The original Bright Memory 1.0 arrived alongside the Xbox Series X|S launch. It was an enjoyable, but short taste of what was to come. At least, that’s what we believed at the time. The follow-up is undeniably better, but isn’t exactly much bigger. This Bright Memory Infinite review will dive into both points. Examining why you should definitely play it, but be in control of your expectations as you do.
Before diving in it would be best to talk about the elephant in the room. Bright Memory Infinite is quite different to Bright Memory 1.0. That’s not to say that if you liked the original release you won’t like this full edition, but there have been some changes. Primarily concerning the level structure. Bright Memory 1.0 offered a variety of environments across small levels, and the occasional distraction or puzzle to solve. Bright Memory Infinite doubles down on the action however. There are no puzzles.
In Bright Memory Infinite, the levels are entirely linear. The exploration boils down to finding collectables for purchasing upgrades, and even these simply ask you to check corners opposed to straying from the beaten path. Furthermore, the level variety has been hemmed in considerably; the sci-fi intro of Bright Memory 1.0 is nowhere to be seen, as in Bright Memory Infinite you’ll be pushing forward through wilderness and small villages, but little else. It is, however, still a wonderfully enjoyable experience.
You play as Shelia (no misspelling), a member of the Supernatural Science Research Organisation, or SRO (again, no misspelling). It feels at times as if the development team’s handle on localisation was put on the b-list of ‘to do’ activities, but for the most part it works. Shelia’s goal is to pursue a general who’s up to nastiness. He’s created a black hole, for some reason, and the entire campaign is centered around you moving ever-closer to this ominous sphere in the sky. It’s a very interesting design, even if the story supporting it is paper-thin.
The combat is obviously Bright Memory Infinite‘s raison d’etre. It’s not hugely different to other FPS titles, but is very much enjoyable. Shelia is armed with both a firearm and a sword at all times. Both can and should be used in tandem to take on the various enemies you’ll face. There’s plenty of enemy variety, and each have a weakness to one of the four firearms or abilities that you have at your disposal. For basic enemies this isn’t much of a worry, but for the bigger guys you may want to learn this quickly.
Every enemy has two bars above their head. The first, red, denotes health. The second, white, details a rechargeable shield. On basic enemies this means very little, but on mid-tier enemies it calls for some tactical play. On bosses, it’s a whole other story. It demands the player be tactical as they dance between their rapidly depleting ammo resources and the need to recharge their sword. It makes for some tense confrontations, even on lower difficulty settings.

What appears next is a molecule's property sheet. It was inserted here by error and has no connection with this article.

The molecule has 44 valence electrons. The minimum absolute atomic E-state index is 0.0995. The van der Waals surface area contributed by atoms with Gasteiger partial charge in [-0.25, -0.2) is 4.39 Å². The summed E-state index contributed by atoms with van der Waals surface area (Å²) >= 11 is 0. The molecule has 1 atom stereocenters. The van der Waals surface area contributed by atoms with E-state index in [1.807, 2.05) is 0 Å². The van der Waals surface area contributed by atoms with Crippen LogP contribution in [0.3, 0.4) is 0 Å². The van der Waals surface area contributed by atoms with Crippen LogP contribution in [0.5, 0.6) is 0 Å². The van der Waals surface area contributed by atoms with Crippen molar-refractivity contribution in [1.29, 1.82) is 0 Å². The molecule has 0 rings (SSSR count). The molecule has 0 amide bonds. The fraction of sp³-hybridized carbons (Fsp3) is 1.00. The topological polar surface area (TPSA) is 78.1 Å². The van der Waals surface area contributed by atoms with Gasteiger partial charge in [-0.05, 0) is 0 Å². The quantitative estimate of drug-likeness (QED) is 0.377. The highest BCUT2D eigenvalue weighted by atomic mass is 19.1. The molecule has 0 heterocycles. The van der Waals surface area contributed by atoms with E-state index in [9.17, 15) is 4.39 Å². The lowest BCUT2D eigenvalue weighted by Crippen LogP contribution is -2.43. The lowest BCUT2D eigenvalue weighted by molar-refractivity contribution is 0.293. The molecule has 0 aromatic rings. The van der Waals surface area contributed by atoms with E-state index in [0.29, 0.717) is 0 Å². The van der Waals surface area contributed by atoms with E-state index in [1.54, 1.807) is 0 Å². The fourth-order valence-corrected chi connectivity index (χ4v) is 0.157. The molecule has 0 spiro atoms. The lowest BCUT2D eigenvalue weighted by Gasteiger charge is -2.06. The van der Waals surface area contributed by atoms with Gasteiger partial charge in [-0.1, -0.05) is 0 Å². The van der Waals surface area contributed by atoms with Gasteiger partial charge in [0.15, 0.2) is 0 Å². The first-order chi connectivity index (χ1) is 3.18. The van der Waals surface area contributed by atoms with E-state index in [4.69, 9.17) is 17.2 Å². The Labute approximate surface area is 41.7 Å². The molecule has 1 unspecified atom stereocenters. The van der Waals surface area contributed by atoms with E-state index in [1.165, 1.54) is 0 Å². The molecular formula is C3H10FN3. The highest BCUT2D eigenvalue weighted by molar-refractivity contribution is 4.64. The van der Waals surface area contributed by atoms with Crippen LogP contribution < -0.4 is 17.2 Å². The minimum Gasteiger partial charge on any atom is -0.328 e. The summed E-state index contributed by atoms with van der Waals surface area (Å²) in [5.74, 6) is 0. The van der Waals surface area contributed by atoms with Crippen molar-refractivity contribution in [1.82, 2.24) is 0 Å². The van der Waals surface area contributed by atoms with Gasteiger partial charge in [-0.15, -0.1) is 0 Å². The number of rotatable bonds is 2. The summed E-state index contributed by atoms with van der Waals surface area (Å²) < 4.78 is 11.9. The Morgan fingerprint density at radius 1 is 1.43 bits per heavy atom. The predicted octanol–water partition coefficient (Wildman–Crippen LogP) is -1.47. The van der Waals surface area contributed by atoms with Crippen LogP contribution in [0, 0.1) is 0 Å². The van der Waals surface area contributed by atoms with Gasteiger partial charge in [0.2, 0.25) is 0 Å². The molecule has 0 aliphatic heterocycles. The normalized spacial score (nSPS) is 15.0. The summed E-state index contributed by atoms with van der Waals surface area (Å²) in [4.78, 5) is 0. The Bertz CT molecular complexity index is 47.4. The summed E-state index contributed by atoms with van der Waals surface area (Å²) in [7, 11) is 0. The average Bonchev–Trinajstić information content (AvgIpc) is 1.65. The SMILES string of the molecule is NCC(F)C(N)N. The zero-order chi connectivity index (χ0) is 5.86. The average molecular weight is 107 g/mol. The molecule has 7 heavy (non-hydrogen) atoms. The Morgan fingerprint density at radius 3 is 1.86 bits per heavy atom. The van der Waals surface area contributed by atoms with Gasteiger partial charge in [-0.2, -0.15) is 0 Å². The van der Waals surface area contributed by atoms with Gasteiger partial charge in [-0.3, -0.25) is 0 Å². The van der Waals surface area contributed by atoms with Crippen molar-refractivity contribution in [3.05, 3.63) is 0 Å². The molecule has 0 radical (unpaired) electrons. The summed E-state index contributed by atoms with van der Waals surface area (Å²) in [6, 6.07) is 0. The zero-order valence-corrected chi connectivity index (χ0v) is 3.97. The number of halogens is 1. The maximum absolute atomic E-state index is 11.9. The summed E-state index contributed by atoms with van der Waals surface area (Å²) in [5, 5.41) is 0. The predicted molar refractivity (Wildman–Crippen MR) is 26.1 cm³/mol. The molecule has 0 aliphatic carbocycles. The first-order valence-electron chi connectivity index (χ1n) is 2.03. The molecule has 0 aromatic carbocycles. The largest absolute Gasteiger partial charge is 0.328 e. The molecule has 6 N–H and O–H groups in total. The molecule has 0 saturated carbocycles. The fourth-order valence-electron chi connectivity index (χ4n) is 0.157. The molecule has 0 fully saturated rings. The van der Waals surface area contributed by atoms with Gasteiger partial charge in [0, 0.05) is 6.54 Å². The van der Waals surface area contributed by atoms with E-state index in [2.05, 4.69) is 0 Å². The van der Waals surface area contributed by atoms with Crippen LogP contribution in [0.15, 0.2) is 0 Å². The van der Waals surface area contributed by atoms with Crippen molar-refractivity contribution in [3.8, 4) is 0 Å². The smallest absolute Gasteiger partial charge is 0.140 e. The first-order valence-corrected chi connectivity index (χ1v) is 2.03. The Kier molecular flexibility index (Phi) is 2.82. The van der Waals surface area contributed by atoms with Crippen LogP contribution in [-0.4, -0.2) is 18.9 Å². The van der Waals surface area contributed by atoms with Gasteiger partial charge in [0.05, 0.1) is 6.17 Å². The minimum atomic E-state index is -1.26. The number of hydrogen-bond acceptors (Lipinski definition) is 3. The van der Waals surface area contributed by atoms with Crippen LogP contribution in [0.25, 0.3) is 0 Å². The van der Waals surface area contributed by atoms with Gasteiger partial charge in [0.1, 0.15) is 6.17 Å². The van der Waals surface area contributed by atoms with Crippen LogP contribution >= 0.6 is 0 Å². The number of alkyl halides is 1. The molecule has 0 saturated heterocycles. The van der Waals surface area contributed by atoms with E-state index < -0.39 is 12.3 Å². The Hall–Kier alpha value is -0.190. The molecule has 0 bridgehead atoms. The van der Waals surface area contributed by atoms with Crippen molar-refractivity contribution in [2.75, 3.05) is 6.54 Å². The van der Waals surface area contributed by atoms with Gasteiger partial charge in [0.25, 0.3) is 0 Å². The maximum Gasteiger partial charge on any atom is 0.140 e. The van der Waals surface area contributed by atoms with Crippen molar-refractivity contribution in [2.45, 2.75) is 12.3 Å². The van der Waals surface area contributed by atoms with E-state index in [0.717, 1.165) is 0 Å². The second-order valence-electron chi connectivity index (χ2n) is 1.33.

As good as this Bright Memory Infinite review is sounding, the game is not without flaw, of course. The intro sequence shows the poorest visual quality of the entire game, for some reason. Breakable boxes will simply disappear without even so much of a fade, and the framerate can dip annoyingly low for a few seconds at a time. And yet despite these issues, Bright Memory Infinite remains one of the most impressive titles yet made available on current-generation hardware. The biggest issue is in fact, that there’s simply not enough of it.
Developed by a team of one, Bright Memory Infinite promised to offer a full campaign compared to Bright Memory 1.0. In reality however, the first playthrough is only slightly longer. It’s in the full completion that you’ll find additional playtime – and Bright Memory Infinite is certainly enjoyable on second and third runs – but that’s not going to be enough for the detractors. There’s no getting past Bright Memory Infinite‘s remarkably short runtime.
As you may have now realised from this Bright Memory Infinite review, what is here is fantastic. And yet, it’s obviously too short. Developer FYQD Studio has promised to continue to support the game and in fact has already offered DLC for the PC version. However, whether or not we’re going to get new levels, weapons, bosses or other game extending content is anyone’s guess. If the studio were to make such additions, you couldn’t stop us from snapping them up.
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